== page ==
Dominant Language Transfer in Spanish Heritage Speakers and L2 Learners in the Interpretation of Definite Articles

Research output: Contribution to journalArticle

Abstract

This study investigates dominant language transfer (from English) in adult Spanish second language (L2) learners and Spanish heritage speakers. We focus on contrasting properties of English and Spanish definite articles with respect to generic reference ('Elephants have ivory tusks' vs. Los elefantes tienen colmillos de marfil) and inalienable possession ('Peter raised his hand' vs. Pedro levantóla mano). Thirty adult Spanish heritage speakers and 30 L2 learners of Spanish completed four written tasks (acceptability judgment, truth-value judgment, picture-sentence matching, and sentence-picture acceptability judgment). The results show that the heritage speakers and the L2 learners exhibited dominant language transfer from English with the interpretation of definite articles in generic contexts; transfer effects were not as pronounced in the inalienable possession construction. We discuss the implications of these findings for heritage language research and teaching.

Original languageEnglish (US)
Pages (from-to)70-94
Number of pages25
JournalModern Language Journal
Volume96
Issue number1
DOIs
StatePublished - Mar 1 2012

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interpretation
language
possession
value judgement
Heritage Speakers
Dominant Language
L2 Learners
Language Transfer
Definite Article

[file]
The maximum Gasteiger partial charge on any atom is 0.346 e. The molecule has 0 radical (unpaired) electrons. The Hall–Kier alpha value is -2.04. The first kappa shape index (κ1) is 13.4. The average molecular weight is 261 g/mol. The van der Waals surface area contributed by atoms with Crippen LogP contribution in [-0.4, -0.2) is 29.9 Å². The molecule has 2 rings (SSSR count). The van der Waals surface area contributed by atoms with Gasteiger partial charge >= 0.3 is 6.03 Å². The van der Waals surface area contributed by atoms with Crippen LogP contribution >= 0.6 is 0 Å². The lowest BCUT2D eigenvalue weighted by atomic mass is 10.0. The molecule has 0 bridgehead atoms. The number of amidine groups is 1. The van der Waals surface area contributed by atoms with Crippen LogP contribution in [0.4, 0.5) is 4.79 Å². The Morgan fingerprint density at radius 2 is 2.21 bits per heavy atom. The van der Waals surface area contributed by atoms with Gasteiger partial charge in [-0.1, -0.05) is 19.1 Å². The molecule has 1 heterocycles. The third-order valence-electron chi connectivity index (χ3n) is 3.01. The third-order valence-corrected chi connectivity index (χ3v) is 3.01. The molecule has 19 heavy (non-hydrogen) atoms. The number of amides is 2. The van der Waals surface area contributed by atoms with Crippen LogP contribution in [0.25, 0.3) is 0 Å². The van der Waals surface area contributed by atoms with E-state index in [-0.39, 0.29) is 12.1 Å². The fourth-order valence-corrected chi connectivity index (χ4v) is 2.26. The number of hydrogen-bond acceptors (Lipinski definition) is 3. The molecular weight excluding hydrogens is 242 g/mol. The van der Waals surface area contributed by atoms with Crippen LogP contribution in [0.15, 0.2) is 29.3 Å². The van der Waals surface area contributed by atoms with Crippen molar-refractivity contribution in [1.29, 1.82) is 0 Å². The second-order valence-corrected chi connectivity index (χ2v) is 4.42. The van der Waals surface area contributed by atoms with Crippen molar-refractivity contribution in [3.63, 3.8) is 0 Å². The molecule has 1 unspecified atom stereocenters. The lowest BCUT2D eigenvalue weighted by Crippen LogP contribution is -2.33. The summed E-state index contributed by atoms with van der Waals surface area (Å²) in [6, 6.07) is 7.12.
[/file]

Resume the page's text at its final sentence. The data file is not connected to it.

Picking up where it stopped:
Teaching
Inalienable Possession
Acceptability Judgments
Language Research
Language Teaching
L2 Spanish
Language
Heritage Language
Truth Value
Value Judgements
Mano

ASJC Scopus subject areas

  • Language and Linguistics
  • Linguistics and Language

Cite this

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abstract = "This study investigates dominant language transfer (from English) in adult Spanish second language (L2) learners and Spanish heritage speakers. We focus on contrasting properties of English and Spanish definite articles with respect to generic reference ('Elephants have ivory tusks' vs. Los elefantes tienen colmillos de marfil) and inalienable possession ('Peter raised his hand' vs. Pedro levant{\'o}la mano). Thirty adult Spanish heritage speakers and 30 L2 learners of Spanish completed four written tasks (acceptability judgment, truth-value judgment, picture-sentence matching, and sentence-picture acceptability judgment). The results show that the heritage speakers and the L2 learners exhibited dominant language transfer from English with the interpretation of definite articles in generic contexts; transfer effects were not as pronounced in the inalienable possession construction. We discuss the implications of these findings for heritage language research and teaching.",
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